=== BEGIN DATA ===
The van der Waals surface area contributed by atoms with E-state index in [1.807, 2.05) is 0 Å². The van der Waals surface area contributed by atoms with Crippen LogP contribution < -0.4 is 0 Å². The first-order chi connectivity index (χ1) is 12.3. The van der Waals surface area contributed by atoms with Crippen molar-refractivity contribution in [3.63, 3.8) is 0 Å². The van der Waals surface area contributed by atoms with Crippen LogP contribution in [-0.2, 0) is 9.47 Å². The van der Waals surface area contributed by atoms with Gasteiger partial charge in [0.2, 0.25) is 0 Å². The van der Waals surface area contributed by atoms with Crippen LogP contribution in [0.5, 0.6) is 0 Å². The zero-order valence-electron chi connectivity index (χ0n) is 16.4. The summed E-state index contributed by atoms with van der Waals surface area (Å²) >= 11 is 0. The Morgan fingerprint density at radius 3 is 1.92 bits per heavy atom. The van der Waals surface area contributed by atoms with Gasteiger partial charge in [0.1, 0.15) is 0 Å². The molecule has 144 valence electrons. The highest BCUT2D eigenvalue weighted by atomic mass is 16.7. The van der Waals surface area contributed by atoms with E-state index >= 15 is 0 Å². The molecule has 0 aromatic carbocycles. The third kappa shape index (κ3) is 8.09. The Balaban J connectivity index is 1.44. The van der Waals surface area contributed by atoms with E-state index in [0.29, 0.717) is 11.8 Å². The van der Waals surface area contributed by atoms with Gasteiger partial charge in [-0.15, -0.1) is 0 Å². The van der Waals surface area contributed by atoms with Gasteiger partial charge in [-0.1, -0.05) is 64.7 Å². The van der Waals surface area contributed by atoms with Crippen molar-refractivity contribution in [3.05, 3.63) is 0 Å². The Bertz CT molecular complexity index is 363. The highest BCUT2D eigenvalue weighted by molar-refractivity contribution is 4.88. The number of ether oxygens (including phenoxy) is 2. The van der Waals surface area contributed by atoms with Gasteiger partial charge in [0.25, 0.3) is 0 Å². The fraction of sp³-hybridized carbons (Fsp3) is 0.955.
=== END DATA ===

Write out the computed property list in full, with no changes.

The van der Waals surface area contributed by atoms with E-state index in [1.807, 2.05) is 0 Å². The van der Waals surface area contributed by atoms with Crippen LogP contribution < -0.4 is 0 Å². The first-order chi connectivity index (χ1) is 12.3. The van der Waals surface area contributed by atoms with Crippen molar-refractivity contribution in [3.63, 3.8) is 0 Å². The van der Waals surface area contributed by atoms with Crippen LogP contribution in [-0.2, 0) is 9.47 Å². The van der Waals surface area contributed by atoms with Gasteiger partial charge in [0.2, 0.25) is 0 Å². The van der Waals surface area contributed by atoms with Crippen LogP contribution in [0.5, 0.6) is 0 Å². The zero-order valence-electron chi connectivity index (χ0n) is 16.4. The summed E-state index contributed by atoms with van der Waals surface area (Å²) >= 11 is 0. The Morgan fingerprint density at radius 3 is 1.92 bits per heavy atom. The van der Waals surface area contributed by atoms with Gasteiger partial charge in [0.1, 0.15) is 0 Å². The molecule has 144 valence electrons. The highest BCUT2D eigenvalue weighted by atomic mass is 16.7. The van der Waals surface area contributed by atoms with E-state index >= 15 is 0 Å². The molecule has 0 aromatic carbocycles. The third kappa shape index (κ3) is 8.09. The Balaban J connectivity index is 1.44. The van der Waals surface area contributed by atoms with E-state index in [0.29, 0.717) is 11.8 Å². The van der Waals surface area contributed by atoms with Gasteiger partial charge in [-0.15, -0.1) is 0 Å². The van der Waals surface area contributed by atoms with Gasteiger partial charge in [-0.1, -0.05) is 64.7 Å². The van der Waals surface area contributed by atoms with Crippen molar-refractivity contribution in [3.05, 3.63) is 0 Å². The Bertz CT molecular complexity index is 363. The highest BCUT2D eigenvalue weighted by molar-refractivity contribution is 4.88. The number of ether oxygens (including phenoxy) is 2. The van der Waals surface area contributed by atoms with Gasteiger partial charge in [0.25, 0.3) is 0 Å². The fraction of sp³-hybridized carbons (Fsp3) is 0.955.